Traditional business intelligence (BI) tools have become a bottleneck, demanding too much IT involvement. With businesses increasingly resource strapped, devolving BI to information workers is becoming a priority. You could throw all your data in an OLAP cube and let business analysts at it with Excel, but building pivot tables and slices takes time, even with the improved BI tools in Excel 2010.
One alternative is Tableau Desktop. Designed to help users see and understand structured data, Tableau's tools let users author what it calls 'fun, interactive views of data sets' using drag-and-drop tools and avoiding wizards and dialogue boxes as much as possible. Where Tableau's tools differ from other BI suites is in its approach to visualisation. Taking a leaf out of the user experience design handbook, its visualisations build in rules that implement key principles of the psychology of colours and shapes — what CEO Christian Chabot describes as "making software to help us think".
Tableau Desktop — which is a Windows-only application (Windows 7, Vista, XP, Server 2008, Server 2003) — uses the same workbook metaphor as Excel, simplifying the learning curve for most desktop BI users. There's support for many different data sources, from most common business databases and data warehouses as well as Microsoft's analysis tools. You don't need to connect to a database because, depending on the version you're using, there are also tools for working with Excel files and for cloud data sources using the OData protocol (letting you analyse small data sets as well as the largest). There are two versions of Desktop, Personal and Professional. Personal ($999/£624) limits connections to Excel, Access, text files and Tableau's own data formats, while Professional ($1,999/£1,248) connects to database and BI servers, as well as online data sources using OData. A free 14-day trial is available.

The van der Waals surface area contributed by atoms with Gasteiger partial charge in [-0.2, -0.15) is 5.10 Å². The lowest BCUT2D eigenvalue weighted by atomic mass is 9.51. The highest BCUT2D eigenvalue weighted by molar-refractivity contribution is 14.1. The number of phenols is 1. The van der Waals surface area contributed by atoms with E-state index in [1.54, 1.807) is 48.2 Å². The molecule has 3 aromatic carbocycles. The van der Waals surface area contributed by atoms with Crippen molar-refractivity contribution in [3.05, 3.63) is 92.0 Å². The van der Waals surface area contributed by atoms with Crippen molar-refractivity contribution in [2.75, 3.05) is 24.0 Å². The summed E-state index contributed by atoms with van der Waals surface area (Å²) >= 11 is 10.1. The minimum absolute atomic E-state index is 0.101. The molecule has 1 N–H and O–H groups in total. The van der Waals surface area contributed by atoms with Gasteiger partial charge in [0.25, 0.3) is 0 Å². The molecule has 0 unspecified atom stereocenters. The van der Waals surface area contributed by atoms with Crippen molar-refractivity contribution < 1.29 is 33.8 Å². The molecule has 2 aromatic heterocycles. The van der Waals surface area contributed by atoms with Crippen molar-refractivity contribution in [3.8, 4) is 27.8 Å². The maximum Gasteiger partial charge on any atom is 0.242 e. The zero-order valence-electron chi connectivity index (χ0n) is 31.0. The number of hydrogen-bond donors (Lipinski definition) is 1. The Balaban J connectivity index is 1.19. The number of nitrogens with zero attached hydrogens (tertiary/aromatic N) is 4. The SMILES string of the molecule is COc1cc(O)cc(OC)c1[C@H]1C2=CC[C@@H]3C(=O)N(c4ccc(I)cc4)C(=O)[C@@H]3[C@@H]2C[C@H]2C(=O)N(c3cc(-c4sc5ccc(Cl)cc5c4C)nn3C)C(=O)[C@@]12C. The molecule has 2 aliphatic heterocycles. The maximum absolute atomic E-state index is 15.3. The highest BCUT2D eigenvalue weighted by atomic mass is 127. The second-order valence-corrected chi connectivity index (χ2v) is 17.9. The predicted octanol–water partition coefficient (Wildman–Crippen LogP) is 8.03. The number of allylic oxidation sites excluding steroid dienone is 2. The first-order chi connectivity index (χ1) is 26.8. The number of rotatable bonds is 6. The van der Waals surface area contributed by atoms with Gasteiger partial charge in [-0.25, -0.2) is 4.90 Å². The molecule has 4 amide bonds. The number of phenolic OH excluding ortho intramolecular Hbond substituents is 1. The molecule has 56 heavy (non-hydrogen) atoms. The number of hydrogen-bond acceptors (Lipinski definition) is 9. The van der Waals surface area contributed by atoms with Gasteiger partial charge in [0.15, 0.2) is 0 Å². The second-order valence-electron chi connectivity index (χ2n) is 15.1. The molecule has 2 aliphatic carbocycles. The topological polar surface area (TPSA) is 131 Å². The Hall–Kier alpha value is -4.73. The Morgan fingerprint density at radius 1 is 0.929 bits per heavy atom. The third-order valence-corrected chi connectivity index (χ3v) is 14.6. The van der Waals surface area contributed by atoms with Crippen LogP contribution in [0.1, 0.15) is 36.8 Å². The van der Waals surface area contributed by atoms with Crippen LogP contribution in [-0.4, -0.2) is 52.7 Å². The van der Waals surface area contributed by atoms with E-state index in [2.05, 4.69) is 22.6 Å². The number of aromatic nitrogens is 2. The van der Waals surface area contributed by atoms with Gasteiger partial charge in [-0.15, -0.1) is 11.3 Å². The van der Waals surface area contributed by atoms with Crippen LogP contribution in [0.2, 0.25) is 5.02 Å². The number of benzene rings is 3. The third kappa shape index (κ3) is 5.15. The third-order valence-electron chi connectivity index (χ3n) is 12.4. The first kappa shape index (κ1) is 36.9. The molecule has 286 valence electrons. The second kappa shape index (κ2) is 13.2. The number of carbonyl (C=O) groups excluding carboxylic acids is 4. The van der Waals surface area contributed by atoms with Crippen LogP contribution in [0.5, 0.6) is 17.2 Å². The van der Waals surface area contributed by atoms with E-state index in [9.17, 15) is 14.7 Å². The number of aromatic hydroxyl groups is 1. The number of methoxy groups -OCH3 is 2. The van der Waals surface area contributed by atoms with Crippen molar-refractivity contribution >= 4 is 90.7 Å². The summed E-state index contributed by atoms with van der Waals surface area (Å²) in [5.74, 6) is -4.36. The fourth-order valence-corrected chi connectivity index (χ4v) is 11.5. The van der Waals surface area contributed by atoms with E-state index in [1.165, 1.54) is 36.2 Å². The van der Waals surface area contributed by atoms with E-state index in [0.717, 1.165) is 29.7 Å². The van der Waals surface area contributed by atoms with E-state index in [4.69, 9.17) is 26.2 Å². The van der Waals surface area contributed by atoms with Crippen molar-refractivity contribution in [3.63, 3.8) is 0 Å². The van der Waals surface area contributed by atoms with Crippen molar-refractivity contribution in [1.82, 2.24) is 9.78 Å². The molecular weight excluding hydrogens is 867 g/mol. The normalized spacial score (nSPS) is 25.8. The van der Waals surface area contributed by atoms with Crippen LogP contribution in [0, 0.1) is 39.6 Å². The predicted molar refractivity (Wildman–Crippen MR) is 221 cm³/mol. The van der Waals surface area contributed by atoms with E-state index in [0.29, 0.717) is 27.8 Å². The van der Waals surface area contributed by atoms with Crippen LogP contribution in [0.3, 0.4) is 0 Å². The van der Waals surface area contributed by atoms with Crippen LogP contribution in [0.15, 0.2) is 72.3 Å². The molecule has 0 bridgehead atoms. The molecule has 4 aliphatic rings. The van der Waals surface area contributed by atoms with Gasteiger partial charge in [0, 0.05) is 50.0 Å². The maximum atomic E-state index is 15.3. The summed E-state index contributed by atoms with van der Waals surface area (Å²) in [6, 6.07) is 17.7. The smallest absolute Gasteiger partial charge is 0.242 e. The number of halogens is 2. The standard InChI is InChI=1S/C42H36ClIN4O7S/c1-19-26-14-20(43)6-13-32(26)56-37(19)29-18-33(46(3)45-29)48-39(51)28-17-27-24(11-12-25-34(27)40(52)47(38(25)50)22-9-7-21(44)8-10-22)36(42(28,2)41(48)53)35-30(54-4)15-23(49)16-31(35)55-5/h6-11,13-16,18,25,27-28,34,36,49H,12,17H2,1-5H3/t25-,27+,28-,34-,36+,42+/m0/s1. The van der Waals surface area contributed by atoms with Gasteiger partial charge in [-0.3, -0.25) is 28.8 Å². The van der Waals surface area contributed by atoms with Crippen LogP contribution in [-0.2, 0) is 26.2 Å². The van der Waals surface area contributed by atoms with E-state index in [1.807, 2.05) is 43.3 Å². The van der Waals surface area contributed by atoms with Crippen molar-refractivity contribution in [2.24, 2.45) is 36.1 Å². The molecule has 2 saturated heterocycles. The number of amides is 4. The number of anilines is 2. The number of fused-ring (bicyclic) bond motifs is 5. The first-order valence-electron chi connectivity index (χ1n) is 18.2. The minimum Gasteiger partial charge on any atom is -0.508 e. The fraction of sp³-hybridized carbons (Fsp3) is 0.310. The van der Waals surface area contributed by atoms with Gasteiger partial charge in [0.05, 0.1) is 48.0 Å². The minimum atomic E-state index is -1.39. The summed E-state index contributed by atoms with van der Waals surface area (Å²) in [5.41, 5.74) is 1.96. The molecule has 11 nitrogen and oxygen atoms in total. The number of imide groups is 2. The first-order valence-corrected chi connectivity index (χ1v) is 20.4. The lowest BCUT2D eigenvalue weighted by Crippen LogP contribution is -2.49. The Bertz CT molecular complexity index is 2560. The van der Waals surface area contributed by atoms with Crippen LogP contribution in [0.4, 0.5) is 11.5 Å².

Click the ShowMe button to pick an appropriate chart or map type for your data (make sure you've chosen the right axes to explore your source data)
All you need to do to start analysing data is drag and drop the dimensions and measures you want to use into Tableau's workspace. When you import data into Tableau it automatically extracts the dimensions and measures, ready for analysis. One useful feature is its support for generated elements, giving you extra information about your data that can be used to extract additional insights. It'll immediately generate an initial chart or map (if you're using geographic information), which you can then work with to explore your information. You can use Tableau to produce a wide selection of different chart types, from familiar bar charts to complex linear geographic plots. It's almost like having an interactive copy of one of Edward Tufte's books on information design plugged into your data.
Tableau comes with a library of colours that can be used to enhance your data: choose a measure to define gradients, and you can quickly use both size and colour to show critical information